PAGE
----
After teaching the principles of sentence combining, Williams has students revise their work using this information. More ›

My Perspective: A Response to "Syntax at an Early Age"

The Quarterly, Spring 1998
Melanie Sperling
In responding to the author of "Syntax at an Early Age," Sperling, a professor of language and literacy, calls on research to question some of the author's assumptions about learning to write. More ›

Syntax at an Early Age: A Mother Challenges the Experts

The Quarterly, Spring 1998
Natalie Kramer
A parent and tutor to her son, Kramer makes the case for systematic teaching and learning of sentence structures in the primary grades, a set of skills she believes get scant attention in American schools. More ›

Resources for Teachers and Students

The Voice, Summer 1998
Art Peterson
More ›

Teaching Grammar in Context, by Constance Weaver

The Quarterly, Summer 1996
Bill Lyons
Lyons concurs with Weaver's advice that teachers need to know grammar and process writing. They also need to understand developmental trends and the skills and learning patterns of individual students. More ›

Book Review: Grammar Grams II, by Stephen K. Tollefson

The Quarterly, Summer 1992
Denny T. Wolfe
Wolfe declares Tollefson's approach to grammar is "more sense oriented than rule oriented. His illustrative sentences are witty and current, and written with a student readership in mind." More ›

Book Review: Declining Grammar and Other Essays on the English Vocabulary, by Dennis Baron

The Quarterly, Fall 1991
Flossie Lewis
Lewis reviews Baron's book, which takes up such varied topics as the passive voice, word play, and our changing attitudes toward language. More ›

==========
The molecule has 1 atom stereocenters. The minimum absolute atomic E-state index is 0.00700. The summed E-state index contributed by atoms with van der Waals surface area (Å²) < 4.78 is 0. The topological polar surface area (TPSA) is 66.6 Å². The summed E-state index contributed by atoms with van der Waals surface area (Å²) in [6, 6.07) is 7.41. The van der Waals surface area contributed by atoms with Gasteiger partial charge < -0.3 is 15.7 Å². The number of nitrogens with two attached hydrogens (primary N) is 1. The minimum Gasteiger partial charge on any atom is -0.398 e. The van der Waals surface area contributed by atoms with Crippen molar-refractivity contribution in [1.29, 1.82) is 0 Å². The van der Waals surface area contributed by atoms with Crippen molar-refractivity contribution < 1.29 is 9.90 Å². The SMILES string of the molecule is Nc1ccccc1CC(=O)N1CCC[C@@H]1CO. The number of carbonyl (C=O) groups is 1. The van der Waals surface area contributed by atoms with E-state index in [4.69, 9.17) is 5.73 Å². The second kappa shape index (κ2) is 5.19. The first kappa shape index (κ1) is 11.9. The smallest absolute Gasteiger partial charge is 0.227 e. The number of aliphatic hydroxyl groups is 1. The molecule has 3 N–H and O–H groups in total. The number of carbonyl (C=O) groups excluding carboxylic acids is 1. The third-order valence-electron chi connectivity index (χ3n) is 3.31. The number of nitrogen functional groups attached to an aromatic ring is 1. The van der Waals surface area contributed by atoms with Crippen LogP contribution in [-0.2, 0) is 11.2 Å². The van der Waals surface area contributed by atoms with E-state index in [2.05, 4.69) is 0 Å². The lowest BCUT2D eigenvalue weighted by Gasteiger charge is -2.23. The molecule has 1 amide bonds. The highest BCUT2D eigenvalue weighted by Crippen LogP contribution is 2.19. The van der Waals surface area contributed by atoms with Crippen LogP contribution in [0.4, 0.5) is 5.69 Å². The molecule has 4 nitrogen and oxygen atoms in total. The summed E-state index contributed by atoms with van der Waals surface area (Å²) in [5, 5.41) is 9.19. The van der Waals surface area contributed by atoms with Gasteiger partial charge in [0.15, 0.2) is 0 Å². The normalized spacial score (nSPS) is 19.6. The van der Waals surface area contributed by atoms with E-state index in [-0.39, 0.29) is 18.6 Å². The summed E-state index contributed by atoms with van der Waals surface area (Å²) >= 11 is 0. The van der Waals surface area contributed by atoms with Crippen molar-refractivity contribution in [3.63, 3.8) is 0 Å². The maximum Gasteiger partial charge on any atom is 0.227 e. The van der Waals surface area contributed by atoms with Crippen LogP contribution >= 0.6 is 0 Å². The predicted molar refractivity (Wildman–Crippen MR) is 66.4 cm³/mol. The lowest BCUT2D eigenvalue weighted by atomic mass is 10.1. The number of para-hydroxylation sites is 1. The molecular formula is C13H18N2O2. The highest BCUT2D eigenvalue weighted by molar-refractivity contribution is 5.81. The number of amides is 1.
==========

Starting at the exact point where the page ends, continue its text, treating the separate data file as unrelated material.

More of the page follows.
Book Review: Grammar Grams, by Stephen K. Tollefson

The Quarterly, Fall 1989
Harold Nelson
The reviewer finds Tollefson's book of advice on the most common grammatical trouble spots in written English to be well written, witty, and concise. More ›

What Good is Punctuation?

The Quarterly, January 1988
Wallace Chafe
The writer answers the question he poses by advancing the argument that punctuation calls awareness to and develops a sensitivity for the sound of written language. More ›

TR 11. Punctuation and the Prosody of Language

National Center for the Study of Writing and Literacy Technical Report, October 1987
Wallace Chafe
Chafe explores the relationship between what he calls the covert prosody of writing (that which in speech would be elements such as pitch, accents, and rhythms) and the relation of this prosody to punctuation. More ›

Book Review: Grammar for Teachers: Perspectives and Definitions, by Constance Weaver

The Quarterly, November 1979
Gerald Camp
Camp sees the principle value of this book as persuading teachers that they must know grammar themselves and use their knowledge to help students' literacy understanding, editing skills, and ability to produce mature syntax. More ›